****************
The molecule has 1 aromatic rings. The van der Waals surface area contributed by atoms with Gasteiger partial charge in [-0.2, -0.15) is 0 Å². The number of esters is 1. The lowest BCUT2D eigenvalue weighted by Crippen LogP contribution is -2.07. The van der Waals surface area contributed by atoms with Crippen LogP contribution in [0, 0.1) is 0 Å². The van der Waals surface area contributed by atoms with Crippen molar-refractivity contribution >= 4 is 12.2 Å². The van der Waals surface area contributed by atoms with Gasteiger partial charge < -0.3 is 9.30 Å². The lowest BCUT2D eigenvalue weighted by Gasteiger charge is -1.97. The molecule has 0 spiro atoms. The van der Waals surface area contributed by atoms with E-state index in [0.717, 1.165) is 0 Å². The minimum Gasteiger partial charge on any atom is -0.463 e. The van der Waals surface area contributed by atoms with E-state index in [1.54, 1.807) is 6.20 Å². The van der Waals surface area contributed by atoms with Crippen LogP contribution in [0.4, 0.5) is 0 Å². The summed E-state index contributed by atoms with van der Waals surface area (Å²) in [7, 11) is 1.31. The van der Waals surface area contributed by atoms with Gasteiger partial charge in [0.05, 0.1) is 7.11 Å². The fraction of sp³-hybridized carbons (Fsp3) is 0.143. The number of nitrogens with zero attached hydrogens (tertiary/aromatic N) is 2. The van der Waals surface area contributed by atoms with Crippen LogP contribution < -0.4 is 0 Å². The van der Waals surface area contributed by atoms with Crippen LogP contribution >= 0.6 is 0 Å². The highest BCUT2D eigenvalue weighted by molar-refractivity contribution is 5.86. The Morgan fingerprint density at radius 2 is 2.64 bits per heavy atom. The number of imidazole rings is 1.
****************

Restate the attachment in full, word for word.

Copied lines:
The molecule has 1 aromatic rings. The van der Waals surface area contributed by atoms with Gasteiger partial charge in [-0.2, -0.15) is 0 Å². The number of esters is 1. The lowest BCUT2D eigenvalue weighted by Crippen LogP contribution is -2.07. The van der Waals surface area contributed by atoms with Crippen LogP contribution in [0, 0.1) is 0 Å². The van der Waals surface area contributed by atoms with Crippen molar-refractivity contribution >= 4 is 12.2 Å². The van der Waals surface area contributed by atoms with Gasteiger partial charge < -0.3 is 9.30 Å². The lowest BCUT2D eigenvalue weighted by Gasteiger charge is -1.97. The molecule has 0 spiro atoms. The van der Waals surface area contributed by atoms with E-state index in [0.717, 1.165) is 0 Å². The minimum Gasteiger partial charge on any atom is -0.463 e. The van der Waals surface area contributed by atoms with E-state index in [1.54, 1.807) is 6.20 Å². The van der Waals surface area contributed by atoms with Crippen LogP contribution in [0.4, 0.5) is 0 Å². The summed E-state index contributed by atoms with van der Waals surface area (Å²) in [7, 11) is 1.31. The van der Waals surface area contributed by atoms with Gasteiger partial charge in [0.05, 0.1) is 7.11 Å². The fraction of sp³-hybridized carbons (Fsp3) is 0.143. The number of nitrogens with zero attached hydrogens (tertiary/aromatic N) is 2. The van der Waals surface area contributed by atoms with Crippen LogP contribution < -0.4 is 0 Å². The van der Waals surface area contributed by atoms with Crippen LogP contribution >= 0.6 is 0 Å². The highest BCUT2D eigenvalue weighted by molar-refractivity contribution is 5.86. The Morgan fingerprint density at radius 2 is 2.64 bits per heavy atom. The number of imidazole rings is 1.